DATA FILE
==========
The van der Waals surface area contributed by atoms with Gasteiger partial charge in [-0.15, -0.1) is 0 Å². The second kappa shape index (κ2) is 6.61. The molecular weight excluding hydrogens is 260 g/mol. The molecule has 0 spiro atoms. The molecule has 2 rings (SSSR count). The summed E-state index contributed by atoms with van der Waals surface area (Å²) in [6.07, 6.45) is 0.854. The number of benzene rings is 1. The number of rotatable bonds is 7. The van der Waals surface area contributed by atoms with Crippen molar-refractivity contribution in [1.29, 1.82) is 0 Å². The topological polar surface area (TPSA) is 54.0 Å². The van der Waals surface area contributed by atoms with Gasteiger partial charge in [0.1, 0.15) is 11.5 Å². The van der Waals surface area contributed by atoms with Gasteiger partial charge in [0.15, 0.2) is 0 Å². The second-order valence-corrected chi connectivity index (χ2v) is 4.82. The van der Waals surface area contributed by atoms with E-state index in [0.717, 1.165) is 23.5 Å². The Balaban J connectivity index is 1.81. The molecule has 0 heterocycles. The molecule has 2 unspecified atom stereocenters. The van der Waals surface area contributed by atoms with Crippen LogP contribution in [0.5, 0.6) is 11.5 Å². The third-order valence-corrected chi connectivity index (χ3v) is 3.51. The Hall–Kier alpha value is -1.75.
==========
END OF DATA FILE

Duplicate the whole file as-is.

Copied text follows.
The van der Waals surface area contributed by atoms with Gasteiger partial charge in [-0.15, -0.1) is 0 Å². The second kappa shape index (κ2) is 6.61. The molecular weight excluding hydrogens is 260 g/mol. The molecule has 0 spiro atoms. The molecule has 2 rings (SSSR count). The summed E-state index contributed by atoms with van der Waals surface area (Å²) in [6.07, 6.45) is 0.854. The number of benzene rings is 1. The number of rotatable bonds is 7. The van der Waals surface area contributed by atoms with Crippen molar-refractivity contribution in [1.29, 1.82) is 0 Å². The topological polar surface area (TPSA) is 54.0 Å². The van der Waals surface area contributed by atoms with Gasteiger partial charge in [0.1, 0.15) is 11.5 Å². The van der Waals surface area contributed by atoms with Gasteiger partial charge in [0.15, 0.2) is 0 Å². The second-order valence-corrected chi connectivity index (χ2v) is 4.82. The van der Waals surface area contributed by atoms with E-state index in [0.717, 1.165) is 23.5 Å². The Balaban J connectivity index is 1.81. The molecule has 0 heterocycles. The molecule has 2 unspecified atom stereocenters. The van der Waals surface area contributed by atoms with Crippen LogP contribution in [0.5, 0.6) is 11.5 Å². The third-order valence-corrected chi connectivity index (χ3v) is 3.51. The Hall–Kier alpha value is -1.75.